When I got back to the church I started working on getting the shower trailer hooked up. The shower trailer is owned by the Merci Relief Center and is available to us when it's not otherwise in use. It doubles our shower capacity at the church. After leveling the trailer I turned on the propane and lit the pilot light on the water heater. Everyone would be able to have a hot shower in the evening.
Lunch was at the church and we had some great (like really great) barbecue. Ann Gibert did a great job setting this up.
In the afternoon work proceeded rather straight-forwardly. The only surprises ocurred at the Banks home who realized they would need kitchen cabinets and the Stinson home. At the Stinson home Site Leader Robert Dobbins, along with Mona, were investigating the structure of the walls and underneath the house. What they found wasn't good. Lots of rot and termite damage. Robert and Mona along with a few youth got under the house (the crawlspace is about 18" high) and realized that portions of the house might need to be jacked up. By the end of the day on Monday they still hadn't figured out what the priorities would be.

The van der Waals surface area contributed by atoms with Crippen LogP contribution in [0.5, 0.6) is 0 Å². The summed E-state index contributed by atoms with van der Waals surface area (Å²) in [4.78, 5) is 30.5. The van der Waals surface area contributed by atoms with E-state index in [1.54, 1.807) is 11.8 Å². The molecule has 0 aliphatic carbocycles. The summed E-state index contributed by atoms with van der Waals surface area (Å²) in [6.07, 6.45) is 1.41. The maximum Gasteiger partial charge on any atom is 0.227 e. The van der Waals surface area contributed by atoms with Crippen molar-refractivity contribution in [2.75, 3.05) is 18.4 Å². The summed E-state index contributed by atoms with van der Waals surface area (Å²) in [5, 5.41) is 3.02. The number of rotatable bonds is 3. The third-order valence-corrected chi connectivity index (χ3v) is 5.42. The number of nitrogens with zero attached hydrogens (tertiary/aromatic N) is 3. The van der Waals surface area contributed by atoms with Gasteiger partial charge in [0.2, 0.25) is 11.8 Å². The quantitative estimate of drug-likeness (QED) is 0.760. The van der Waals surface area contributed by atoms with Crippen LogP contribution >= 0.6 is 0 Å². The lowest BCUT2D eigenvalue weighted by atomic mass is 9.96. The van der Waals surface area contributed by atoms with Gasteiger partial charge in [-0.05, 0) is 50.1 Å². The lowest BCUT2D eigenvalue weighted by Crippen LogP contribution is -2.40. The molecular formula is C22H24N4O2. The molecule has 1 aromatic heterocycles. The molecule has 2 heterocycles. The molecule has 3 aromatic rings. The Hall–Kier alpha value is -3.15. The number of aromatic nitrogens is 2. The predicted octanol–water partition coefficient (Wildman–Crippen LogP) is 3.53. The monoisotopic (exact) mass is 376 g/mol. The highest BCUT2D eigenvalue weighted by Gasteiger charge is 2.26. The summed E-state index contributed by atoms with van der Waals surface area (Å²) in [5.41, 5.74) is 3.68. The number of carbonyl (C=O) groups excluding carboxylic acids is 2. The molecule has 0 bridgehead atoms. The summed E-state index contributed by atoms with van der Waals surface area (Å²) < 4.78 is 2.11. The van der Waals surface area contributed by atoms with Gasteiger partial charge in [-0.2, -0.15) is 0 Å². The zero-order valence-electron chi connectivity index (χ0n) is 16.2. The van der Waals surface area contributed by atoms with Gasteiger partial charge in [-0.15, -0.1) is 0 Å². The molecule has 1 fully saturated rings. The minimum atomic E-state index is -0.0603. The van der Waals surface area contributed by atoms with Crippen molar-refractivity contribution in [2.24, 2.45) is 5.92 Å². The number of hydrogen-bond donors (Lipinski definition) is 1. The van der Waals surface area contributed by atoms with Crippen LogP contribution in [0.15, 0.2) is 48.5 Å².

In the evening the Seekers class provided us with fried chicken. It was great.
During the evening program Karen and Darren provided the music leadership. Afterwards Tresca broke everyone into their teams and the teams went away to discuss some questions regarding their first few days at Salkehatchie. It seemed to be well-received judging by the skits they had to do afterwards.
Later in the evening our camp alumni and friends, Baker and Jennifer Ratliff, came by with their children. They will help us out on Tuesday.
As first days go, it was a good one. Looking forward to the rest of the week!
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July 20, 2010
Second day of work. The teams seemed a little tired to start the day. On Monday everyone was at breakfast by 6:10am. Today at 6:10am the Fellowship Hall was half empty. Everyone eventually came to breakfast but there seemed to be a discernable lack of energy in the morning. Part of it was that some of the campers didn't get to sleep until late. That will change as the week goes forward.